Can I avoid a prison sentence by moving to a new country before my court date?
I've been charged and am currently waiting for court dates. Can moving to a new country eraticate my charges?
- ibu guruLv 71 month agoFavorite Answer
Of course not. With pending charges, no country is likely to let you in to begin with. If you do flee pending charges somehow, you can expect to get additional charges against you, and end up with Interpol, FBI, etc, on your tail. Cook your own goose? How about burned to a crisp, incarcerated for the rest of your worthless life?
- W.T. DoorLv 71 month ago
Yes, but the other country has to be willing to let you stay.
- JerryLLv 61 month ago
you must be a troll the answer is no more charges will be put on you has a fugitive of the law and then FBI and CIA will hunt you down and arrest you so will bounty hunters there be a price on your head.
- jamesLv 71 month ago
Do you have a passport? Then yes. But no jobs there. So out of luck on money. & the will cut off funds from home. Much cheaper for them to let you starve to death there than bring you home to feed you there. Unless you are one of the lucky few that can move 16 million to there private bank were the money does vanish. The hour before you commit suiside.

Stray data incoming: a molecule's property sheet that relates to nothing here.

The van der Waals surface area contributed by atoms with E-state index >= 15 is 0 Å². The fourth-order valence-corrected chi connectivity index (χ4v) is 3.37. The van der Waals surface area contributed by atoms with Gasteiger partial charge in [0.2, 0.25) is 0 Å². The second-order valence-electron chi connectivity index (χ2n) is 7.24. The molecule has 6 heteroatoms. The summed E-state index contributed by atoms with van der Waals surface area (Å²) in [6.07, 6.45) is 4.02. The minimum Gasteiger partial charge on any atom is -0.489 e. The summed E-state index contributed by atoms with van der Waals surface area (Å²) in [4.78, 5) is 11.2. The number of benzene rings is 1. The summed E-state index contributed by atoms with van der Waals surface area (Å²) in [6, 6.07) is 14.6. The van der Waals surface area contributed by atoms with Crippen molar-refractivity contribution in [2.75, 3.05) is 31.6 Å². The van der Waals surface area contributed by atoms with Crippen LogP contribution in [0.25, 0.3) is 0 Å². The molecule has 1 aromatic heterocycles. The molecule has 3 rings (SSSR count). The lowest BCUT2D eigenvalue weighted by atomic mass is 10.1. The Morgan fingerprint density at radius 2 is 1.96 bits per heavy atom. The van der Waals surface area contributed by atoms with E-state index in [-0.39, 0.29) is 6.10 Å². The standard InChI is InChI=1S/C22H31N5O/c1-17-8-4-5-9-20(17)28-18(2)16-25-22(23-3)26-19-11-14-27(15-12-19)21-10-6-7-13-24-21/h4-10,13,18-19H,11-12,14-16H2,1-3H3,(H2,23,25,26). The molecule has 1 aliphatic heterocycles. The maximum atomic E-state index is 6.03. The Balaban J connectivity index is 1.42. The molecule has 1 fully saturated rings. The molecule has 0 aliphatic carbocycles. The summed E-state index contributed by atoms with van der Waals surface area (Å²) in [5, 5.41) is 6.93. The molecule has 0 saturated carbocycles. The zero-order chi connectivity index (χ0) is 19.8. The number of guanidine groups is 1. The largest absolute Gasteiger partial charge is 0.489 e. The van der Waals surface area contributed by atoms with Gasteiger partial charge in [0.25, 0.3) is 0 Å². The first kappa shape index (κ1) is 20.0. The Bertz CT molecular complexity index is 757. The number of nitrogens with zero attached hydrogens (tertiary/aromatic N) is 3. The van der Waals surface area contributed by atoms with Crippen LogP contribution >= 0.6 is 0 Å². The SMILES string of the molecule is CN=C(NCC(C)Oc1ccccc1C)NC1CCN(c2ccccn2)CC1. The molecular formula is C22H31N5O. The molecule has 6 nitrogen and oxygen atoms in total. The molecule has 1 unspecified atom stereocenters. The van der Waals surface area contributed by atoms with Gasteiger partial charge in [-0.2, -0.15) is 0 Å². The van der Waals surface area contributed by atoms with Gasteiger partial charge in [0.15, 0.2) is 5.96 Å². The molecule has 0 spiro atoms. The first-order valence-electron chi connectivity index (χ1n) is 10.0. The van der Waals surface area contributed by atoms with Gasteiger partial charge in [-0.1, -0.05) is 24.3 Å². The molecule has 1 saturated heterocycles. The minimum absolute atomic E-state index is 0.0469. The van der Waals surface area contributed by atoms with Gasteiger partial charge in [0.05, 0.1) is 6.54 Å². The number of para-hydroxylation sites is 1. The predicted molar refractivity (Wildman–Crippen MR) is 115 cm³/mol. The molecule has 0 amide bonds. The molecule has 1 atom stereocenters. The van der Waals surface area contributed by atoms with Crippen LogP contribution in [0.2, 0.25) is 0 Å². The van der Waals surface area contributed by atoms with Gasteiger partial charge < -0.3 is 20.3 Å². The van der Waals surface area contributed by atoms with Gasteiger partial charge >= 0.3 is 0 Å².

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- FoofaLv 71 month ago
Vietnam doesn't have an extradition treaty with the US. However it doesn't want criminals so it probably wouldn't let you in to begin with.
- Lisa ALv 71 month ago
That would lead to more problems, not fewer. Not only would you still have the same charges, you would also have an arrest warrant.
- R KLv 71 month ago
no. and depending on what you did, they might come get you anyway.. you would need to go to a country that doesn't have an extradition treaty with the country you left.
- Pearl LLv 71 month ago
i dont think so, running away might make it worse
- AlexLv 71 month ago
No. You could move to a non-extradition country and be safe there as long as you don't go to a country that has such treaties with the country your crimes are in...but those charges remain until your statute of limitations expire.
- ANDRE LLv 71 month ago
Nope. In addition, those charges would be why any other country would refuse to even let you in.